That was my mindset at least. But I think what happens to many similarly-minded people is that the things that got us here in the first place (drive, ambition, a desire to be "at the top") kick in quite quickly. By the time finals roll around, you want those H's and you are willing to work hard to get them. You want to have your hard work validated; you want to prove yourself to professors that you like and admire.
Another contributing factor relates to what I described above re: how 0Ls view selectivity and being at the top of their field. At that stage in the game, it's about what schools you get into and where you enroll. Once you're actually in law school though you are introduced to all these other self-sorting prestige mechanisms. Are you on Law Review? Are you clerking? Where will you clerk? State court? Federal District court? Circuit court? What firm are you at? What government job did you score?
This is not to say Harvard is a cut-throat place - I don't find it to be at all. But it is a place where there is a lot of ambition and achievement in the air, and the natural response for many is to want to keep chasing that prestige.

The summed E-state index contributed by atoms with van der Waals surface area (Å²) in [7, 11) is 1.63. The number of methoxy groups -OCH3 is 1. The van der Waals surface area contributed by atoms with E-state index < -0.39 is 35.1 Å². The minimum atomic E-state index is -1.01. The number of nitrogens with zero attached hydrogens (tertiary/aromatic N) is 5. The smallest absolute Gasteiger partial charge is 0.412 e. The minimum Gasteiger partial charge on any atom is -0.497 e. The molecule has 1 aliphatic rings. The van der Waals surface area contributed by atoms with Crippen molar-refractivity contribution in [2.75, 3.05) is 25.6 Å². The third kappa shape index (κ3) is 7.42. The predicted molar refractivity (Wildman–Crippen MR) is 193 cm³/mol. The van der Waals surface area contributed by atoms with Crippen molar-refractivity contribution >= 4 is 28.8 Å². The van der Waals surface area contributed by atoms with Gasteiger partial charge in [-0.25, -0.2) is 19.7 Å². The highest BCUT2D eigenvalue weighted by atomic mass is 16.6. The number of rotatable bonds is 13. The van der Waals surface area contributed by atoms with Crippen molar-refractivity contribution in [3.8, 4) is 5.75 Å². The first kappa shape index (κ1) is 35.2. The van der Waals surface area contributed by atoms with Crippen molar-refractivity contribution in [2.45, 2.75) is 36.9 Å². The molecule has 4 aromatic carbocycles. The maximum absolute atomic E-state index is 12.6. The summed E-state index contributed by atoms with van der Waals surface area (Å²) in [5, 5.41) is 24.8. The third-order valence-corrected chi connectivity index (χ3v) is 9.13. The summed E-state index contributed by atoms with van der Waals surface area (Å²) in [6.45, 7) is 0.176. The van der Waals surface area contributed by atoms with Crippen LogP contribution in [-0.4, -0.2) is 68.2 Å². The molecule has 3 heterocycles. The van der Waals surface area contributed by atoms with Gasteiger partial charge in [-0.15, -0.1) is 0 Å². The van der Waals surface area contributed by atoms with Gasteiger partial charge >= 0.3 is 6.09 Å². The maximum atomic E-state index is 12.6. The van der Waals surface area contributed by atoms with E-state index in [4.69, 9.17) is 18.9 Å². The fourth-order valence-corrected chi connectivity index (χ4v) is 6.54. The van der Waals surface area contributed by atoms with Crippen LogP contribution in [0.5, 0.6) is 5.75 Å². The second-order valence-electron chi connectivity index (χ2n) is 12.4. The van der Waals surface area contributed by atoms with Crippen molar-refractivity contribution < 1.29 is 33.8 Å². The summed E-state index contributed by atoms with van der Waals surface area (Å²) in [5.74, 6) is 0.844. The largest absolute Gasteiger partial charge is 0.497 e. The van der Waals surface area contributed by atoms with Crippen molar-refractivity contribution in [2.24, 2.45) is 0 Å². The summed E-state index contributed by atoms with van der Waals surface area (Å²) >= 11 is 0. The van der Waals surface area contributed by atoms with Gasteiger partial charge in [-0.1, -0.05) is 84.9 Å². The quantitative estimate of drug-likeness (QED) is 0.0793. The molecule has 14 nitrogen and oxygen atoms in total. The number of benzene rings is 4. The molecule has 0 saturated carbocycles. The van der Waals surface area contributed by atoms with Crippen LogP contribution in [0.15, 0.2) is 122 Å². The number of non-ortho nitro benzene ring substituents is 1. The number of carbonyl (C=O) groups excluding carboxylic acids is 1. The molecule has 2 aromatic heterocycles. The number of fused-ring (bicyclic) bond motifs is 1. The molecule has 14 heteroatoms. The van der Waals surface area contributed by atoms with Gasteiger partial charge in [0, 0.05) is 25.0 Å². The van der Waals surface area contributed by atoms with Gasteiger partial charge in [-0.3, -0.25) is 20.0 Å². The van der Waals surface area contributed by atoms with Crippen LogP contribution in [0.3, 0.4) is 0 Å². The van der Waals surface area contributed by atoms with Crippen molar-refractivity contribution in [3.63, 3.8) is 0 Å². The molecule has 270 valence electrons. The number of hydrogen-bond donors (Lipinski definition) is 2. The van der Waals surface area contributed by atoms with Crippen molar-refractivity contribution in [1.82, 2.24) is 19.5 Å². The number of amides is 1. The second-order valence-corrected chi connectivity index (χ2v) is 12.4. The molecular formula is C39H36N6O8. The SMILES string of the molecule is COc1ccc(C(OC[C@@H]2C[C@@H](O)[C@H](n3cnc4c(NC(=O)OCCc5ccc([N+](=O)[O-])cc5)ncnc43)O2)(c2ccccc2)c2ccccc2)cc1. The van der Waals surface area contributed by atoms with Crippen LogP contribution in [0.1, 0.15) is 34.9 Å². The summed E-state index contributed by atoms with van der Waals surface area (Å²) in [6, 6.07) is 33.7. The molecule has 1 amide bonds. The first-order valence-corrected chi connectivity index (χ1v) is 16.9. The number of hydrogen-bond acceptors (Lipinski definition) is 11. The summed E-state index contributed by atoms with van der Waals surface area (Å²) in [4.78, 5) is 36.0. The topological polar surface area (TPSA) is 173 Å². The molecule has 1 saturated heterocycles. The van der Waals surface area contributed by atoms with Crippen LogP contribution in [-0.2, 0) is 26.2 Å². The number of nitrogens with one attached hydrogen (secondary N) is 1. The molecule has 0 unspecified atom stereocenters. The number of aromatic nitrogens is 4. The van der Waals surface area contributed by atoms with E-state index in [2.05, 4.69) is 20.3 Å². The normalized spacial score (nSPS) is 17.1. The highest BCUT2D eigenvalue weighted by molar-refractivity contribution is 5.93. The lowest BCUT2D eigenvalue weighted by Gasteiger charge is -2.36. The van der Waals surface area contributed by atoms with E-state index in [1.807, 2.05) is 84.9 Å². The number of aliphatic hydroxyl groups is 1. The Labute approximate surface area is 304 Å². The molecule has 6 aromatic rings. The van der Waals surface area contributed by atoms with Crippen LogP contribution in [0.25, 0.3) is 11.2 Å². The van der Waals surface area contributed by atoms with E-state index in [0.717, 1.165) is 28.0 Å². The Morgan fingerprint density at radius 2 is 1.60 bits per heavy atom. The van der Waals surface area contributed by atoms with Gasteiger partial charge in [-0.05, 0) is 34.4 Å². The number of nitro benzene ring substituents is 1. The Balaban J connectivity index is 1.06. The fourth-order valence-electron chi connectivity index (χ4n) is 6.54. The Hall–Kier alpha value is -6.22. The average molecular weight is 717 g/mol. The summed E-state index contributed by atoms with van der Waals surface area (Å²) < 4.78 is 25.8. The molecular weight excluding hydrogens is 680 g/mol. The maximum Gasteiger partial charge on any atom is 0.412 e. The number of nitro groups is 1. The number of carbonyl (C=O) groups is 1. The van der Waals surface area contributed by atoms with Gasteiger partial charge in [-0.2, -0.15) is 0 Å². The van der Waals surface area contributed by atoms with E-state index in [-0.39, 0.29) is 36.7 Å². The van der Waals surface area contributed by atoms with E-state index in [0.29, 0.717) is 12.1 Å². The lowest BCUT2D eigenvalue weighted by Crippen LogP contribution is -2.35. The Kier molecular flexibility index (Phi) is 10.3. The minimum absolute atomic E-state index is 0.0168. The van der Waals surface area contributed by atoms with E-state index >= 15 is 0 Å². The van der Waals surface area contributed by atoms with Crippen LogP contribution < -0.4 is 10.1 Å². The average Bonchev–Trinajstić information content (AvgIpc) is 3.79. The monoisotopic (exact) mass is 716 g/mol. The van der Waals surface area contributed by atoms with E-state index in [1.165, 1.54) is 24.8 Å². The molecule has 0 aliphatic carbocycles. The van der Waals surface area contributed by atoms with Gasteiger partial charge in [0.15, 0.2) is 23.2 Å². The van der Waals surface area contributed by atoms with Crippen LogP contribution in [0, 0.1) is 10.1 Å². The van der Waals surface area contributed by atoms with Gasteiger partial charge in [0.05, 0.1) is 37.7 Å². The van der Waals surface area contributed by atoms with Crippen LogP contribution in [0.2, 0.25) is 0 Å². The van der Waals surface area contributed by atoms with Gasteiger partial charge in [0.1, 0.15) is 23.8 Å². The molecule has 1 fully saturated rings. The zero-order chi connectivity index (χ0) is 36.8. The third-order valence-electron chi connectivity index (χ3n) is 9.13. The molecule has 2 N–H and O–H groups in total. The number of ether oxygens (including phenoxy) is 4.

None of this is necessarily a bad thing. Personally, I think the collective desire to do well academically will probably makes students better lawyers and gives HLS the kind of academic electricity, which makes it such a great place to study law. My point is that, in some sense, the 0L fear of the LP is replaced by the 1L fear of the P. That is not to equate what the two grades mean at all; just to illustrate the way perceptions of the grading system change once you hit HLS.
A qualifier: I am speaking for myself here as well as a group of friends who I know relate in a similar way. There are many ways to approach grades and much is probably determined by how well you do first semester, which sets expectations for the rest of your time here. I know quite a few HLS students who are cruising through law school, for whatever reason. They're not affected by the phenomenon I've described above or they make a calculated decision to enjoy their social life during law school more and rest on their HLS credentials when they get out. Or maybe you're just fine working at any BigLaw firm and know you can get there by putting in the minimal effort to pass your classes with the occasional H. (A few years ago, you could cruise and go work at a V10). I am simply describing what I think happens to many 1Ls and what I perceive as characterizing the grading culture in general. Very curious to hear what other rising 2Ls have to say...